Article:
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Using DLLs added as a resourcein C#

I want to use a DLL I made in C# (I believe that means it is managed code) in a project I'm doing, but I want a single EXE after building. I added the DLL as a resource, but don't know how to access the objects or functions in the DLL.
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byt3
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byt3
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1 Solution
 
DhaestCommented:
Using DLL Component as Embedded Resource (Using Reflection)
http://www.codeproject.com/Articles/15253/Using-DLL-Component-as-Embedded-Resource-Using-Ref
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Bob LearnedCommented:
You should be able to use the DLL as an Embedded Resource, and reflection to call the Assembly.GetManifestResourceStream, which will return the assembly in a stream.  Use a stream reader to get the assembly bytes.  

Load the assembly, using the Assembly.Load(byte[]) method:

Assembly.Load Method (Byte())
http://msdn.microsoft.com/en-us/library/h538bck7.aspx
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byt3Author Commented:
Thank you for the posts, I'll try this out later today to make sure I can understand the links you sent me.
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Jacques Bourgeois (James Burger)PresidentCommented:
Microsoft as a tool to merge 2 assemblies (a .exe is an assembly, a .dll is an assembly) into one. You will find it there:

http://www.microsoft.com/download/en/details.aspx?id=17630
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Bob LearnedCommented:
Keep in mind that loading an assembly with reflection, you would need to use either more reflection to execute the methods, or dynamic keyword (C#).  IL Merge is a good suggestion, but can be very messy if you have a lot of references, since everything needs to be bound statically when merging at the IL level.  I have seen a simple set of references balloon out to hundreds of indirect assemblies.
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Jacques Bourgeois (James Burger)PresidentCommented:
An easier solution could be to simply bring the code source of your dll into the application project.

As for most techniques in programming, this is really a project by project decision. Some projects will work better with one solution, some projects will be better of with another technique. You have to see how your stuff was built, how you want to do it and also take into consideration the future maintenance of the project.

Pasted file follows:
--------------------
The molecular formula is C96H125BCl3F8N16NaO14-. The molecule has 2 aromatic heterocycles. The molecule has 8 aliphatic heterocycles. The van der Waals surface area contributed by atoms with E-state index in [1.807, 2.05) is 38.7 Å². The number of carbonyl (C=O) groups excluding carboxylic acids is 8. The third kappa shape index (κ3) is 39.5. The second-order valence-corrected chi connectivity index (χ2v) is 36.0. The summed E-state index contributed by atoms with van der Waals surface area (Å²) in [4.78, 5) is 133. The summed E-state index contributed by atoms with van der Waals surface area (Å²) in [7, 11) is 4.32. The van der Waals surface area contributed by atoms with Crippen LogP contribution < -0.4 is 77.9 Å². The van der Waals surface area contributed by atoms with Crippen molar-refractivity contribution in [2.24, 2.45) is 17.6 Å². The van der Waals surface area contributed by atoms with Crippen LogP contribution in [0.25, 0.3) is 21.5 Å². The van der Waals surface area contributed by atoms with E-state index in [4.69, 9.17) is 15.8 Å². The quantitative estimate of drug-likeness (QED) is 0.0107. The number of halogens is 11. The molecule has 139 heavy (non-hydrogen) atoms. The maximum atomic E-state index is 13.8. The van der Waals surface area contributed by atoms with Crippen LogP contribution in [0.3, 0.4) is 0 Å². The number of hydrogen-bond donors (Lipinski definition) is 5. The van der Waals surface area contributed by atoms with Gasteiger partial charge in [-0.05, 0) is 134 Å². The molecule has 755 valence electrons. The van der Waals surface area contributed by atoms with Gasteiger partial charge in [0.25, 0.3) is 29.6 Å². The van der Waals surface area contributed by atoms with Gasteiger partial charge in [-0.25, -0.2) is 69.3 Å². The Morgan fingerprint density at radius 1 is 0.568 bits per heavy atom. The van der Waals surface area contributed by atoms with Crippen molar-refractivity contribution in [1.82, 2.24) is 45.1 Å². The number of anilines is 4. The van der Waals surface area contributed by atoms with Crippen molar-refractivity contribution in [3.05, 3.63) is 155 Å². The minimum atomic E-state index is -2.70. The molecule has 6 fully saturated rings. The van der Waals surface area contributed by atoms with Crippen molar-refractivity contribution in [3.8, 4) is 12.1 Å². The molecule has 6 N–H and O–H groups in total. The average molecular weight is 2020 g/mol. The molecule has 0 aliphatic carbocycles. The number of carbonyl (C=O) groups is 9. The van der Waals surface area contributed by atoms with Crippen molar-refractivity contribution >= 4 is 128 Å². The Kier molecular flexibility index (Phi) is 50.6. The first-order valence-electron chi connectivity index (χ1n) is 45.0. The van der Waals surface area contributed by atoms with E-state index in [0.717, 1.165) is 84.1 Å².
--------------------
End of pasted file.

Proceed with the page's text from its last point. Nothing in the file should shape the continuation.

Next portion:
One question that has not been asked however, is why do you really want to do that?

If somebody took the decision of putting those classes in a dll first, they had a reason. If you want to send everything as one unit, there is also a reason. Sometimes, the decisions take in regard to go exe+dll vs exe only are taken because the designer does not know of certain techniques. For instance, I see a lot of programmers that wants a merge simply because they see a security problem by sending a dll, thinking that everything must be Public in a dll in order to be used from outside. This is not true.
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byt3Author Commented:
Dhaest,
I don't understand Reflection enough to be able to work with that link I think.  If there is a link you can provide to explain it I'd be happy to read and hopefully figure this out.
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byt3Author Commented:
TheLearnedOne,
I did find an article explaining what you're talking about I think:
http://blogs.msdn.com/b/microsoft_press/archive/2010/02/03/jeffrey-richter-excerpt-2-from-clr-via-c-third-edition.aspx

The thing is I can't initialize an object in my code from that dll and have it compile without errors being thrown:

The type or namespace name 'ClassInDLL' could not be found ...

I must have to additionally use reflection or something to create an instance of that object  and build it or something...
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Bob LearnedCommented:
You should investigate the ILMerge suggestion, also, as it can definitely be a viable solution for a small number of external assembly references.  You should be able to reference the assembly as if it were external, but it would be internal to your executing assembly.
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